Calum Chambers. I love the simplicity in his attacking play, especially when he’s having fun. He does the simple things. Get away from your marker and offer support to your attacker. His delivery is more than a little lacking, but I believe that might be because he’s better at centre back.
Then comes Bellerin. The first place I’ll point out that Bellerin thrives in is in the narrow spaces. Teams more often than not try to overload Arsenal’s right side, and I’ve on many times had my heart in my mouth when Bellerin plays a short give and go with the nearest Central midfielder to get out of a press. Yes, he did play a howler of a pass against City. Let’s act like every time he played that pass, he skewed it. Every player misplaces one or two. Let’s not make a fuss. In coming out of defence, his positioning always gives the nearest centre back someone to pass to, and that’s very important playing out from the back. He however comes into his own in the transition. Despite the fact that I rate Nile’s control higher, I think Bellerin is the more intelligent dribbler. You’ll notice that he always angles his run to make it as uncomfortable as possible for not only the defending midfielder and fullback, but the defending team in general.
Unlike his counterparts, he doesn’t stick to his zone when attacking. He carries the ball with a lot of pace going forward, but I guess what makes him difficult to pick up is where he carries the ball. Take an example of the game against spurs. Bellerin goes outside Moura and Ben Davies then comes in at the edge of the box to set up Auba who kicks some fresh air. Next, he alters his run and comes in right in the middle of their box. He gets blocked from shooting, but the ball still ends up in the box.
Against City, he carries a similar threat in the run leading up to the first goal. He picks up the ball in a very odd position from city’s perspective. Who should track him? Sterling? No, he’d be going too narrow, Mendy? No, he has to watch Pepe, Silva? Maybe. All this time, he’s bearing down on their box. At the end of it all, none of them really approaches him, and Mendy can’t decide whether to stay and support his centerback or go mark Pepe. The end result is simple. An unmarked Pepe has all the time in the world to deliver a cross.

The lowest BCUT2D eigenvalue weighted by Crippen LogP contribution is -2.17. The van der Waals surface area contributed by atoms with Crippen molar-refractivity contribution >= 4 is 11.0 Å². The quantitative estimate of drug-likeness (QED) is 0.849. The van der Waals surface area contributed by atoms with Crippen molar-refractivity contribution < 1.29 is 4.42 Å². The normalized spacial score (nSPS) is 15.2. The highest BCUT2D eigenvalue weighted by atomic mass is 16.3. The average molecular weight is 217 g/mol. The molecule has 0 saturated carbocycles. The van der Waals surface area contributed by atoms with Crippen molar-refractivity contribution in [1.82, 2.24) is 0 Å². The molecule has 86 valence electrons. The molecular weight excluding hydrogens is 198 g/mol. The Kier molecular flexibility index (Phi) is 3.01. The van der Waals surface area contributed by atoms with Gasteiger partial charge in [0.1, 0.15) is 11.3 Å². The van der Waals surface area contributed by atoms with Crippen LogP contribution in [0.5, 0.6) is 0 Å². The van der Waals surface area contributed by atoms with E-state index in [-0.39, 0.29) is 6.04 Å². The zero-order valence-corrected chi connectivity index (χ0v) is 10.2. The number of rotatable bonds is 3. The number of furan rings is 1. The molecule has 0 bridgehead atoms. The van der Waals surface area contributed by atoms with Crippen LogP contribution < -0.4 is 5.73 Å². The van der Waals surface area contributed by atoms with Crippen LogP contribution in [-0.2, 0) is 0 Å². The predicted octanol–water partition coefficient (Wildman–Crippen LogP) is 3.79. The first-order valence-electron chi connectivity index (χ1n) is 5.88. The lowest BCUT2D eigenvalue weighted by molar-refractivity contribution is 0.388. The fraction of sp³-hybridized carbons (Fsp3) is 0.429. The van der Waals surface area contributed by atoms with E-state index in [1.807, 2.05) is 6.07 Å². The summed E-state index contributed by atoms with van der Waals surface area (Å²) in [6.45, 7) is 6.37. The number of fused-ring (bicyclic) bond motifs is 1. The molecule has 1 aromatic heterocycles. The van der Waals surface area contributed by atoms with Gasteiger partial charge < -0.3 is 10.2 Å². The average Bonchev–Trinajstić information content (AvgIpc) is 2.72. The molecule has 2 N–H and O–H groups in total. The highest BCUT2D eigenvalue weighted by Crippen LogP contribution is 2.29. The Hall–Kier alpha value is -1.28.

Against Chelsea in the final, it’s a similar question. They take the initiative by trying to throw bodies at him, but then you notice most of their tackles are too early or too late simply because of how odd the position is for them.
Then comes the deliveries. Hector doesn’t cross, and there’s a good reason. Crosses are the easiest thing to defend unless you create a situation where they can’t be defended. Hector’s deliveries are more about efficiency than they are about brute force. It’s quite possible for him to end the game without an accurate cross, but with two key passes. I don’t know if there’s a statistical valuation for a ball carry or a pre assist, but his edge in attack is more about getting the ball into the final third, and I don’t think we have a full back that does that better than him.
I know that there are rumours of him wanting to leave and I’d be gutted if he did. Big reason is, I don’t really see a fullback in our squad who can do what he does.
Thanks for reading.